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Does Sonoma Do Enough For Citizens With Accessibility Needs?

Posted on October 15, 2021 by Allen Brown

Every community in America has a population living with disability. In Sonoma and the wider county, US Bureau figures show that number to be 8% in the under-65 category alone. For these citizens, inclusion in daily life can be difficult. There are numerous barriers to full involvement in civic society, whether they be related to mobility conditions or visual and hearing impairment. Sonoma fares well in some cases, such as the outdoors and in voting enfranchisement; not so well in others.

Public facilities

Sonoma is at the heart of wine-making country and has staked its reputation on such. There are multiple excellent venues for events, such as weddings, and there are considerations to be made when looking at how people diagnosed with disability can access such venues. Just a few important things to ask when when planning an accessible wedding include: Are there ramps in place to the venue and facilities? Will staff be able to provide appropriate service? Will everyone feel comfortable? As the Press Democrat outlined in 2020, there are many fantastic venues around but not all tick every regulatory box. Sonoma businesses can do better in that regard.

The great outdoors

Where the county fares better is in its access to the outdoors. Disability advocates Disability Horizons notes that many of the parks and trails around the county are accessible, as are some of the outdoors experiences, such as hot air balloon rides, local safari and the Fort Ross Historic Park. When it comes to county-wide experiences, disabled residents are covered.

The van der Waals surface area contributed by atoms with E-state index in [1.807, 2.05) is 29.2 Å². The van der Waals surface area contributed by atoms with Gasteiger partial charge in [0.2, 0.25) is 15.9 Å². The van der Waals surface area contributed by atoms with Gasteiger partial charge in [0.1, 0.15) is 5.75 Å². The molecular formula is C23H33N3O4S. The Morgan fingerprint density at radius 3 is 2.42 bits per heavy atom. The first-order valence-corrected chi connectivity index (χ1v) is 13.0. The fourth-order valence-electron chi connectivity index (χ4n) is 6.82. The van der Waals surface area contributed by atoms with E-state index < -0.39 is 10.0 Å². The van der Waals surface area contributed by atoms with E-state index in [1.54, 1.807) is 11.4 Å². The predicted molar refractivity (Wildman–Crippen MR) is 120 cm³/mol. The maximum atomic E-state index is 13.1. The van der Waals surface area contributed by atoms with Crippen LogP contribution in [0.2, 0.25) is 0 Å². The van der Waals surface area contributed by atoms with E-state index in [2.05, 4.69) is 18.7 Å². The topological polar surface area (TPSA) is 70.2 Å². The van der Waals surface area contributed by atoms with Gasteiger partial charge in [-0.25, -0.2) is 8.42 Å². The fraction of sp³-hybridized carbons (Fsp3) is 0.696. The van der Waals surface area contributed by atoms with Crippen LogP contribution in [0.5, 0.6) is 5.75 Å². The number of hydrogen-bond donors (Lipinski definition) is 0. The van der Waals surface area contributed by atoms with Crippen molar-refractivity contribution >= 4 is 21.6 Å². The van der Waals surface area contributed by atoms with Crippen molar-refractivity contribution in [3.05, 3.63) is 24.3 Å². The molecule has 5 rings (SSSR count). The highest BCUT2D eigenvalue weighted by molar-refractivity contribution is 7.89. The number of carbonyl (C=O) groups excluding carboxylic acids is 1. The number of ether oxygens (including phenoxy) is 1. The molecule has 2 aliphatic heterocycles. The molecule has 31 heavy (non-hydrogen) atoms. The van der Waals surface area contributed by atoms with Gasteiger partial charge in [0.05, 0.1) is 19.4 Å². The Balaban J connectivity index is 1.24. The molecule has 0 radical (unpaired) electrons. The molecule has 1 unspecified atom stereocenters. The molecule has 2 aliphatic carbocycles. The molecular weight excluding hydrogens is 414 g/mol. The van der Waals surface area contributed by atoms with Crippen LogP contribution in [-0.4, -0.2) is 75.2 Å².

Civil services

While not as regularly frequented, services such as voting are by law necessary to be inclusive. According to one opinion piece submitted to the Star, current measures are pretty good, and fairly progressive. The situation is so positive that students are looking for ways that could make the process even easier, and have highlighted the potential for ridesharing or city-paid taxicabs to help ferry citizens living with disability to the polling booth. With digital voting now also widespread, from remote locations, the options are becoming even more nuanced. There are risks, however; assuming digital voting to be a magical cure for inclusivity problems ignores the risk posed by a lack of audio and visual adaptation.

Generally speaking, however, Sonoma is getting it right. Citizens are generally well-treated and included when they are living with disability. Private business can do a little more to get it right, but the progress is there for all to see.

 




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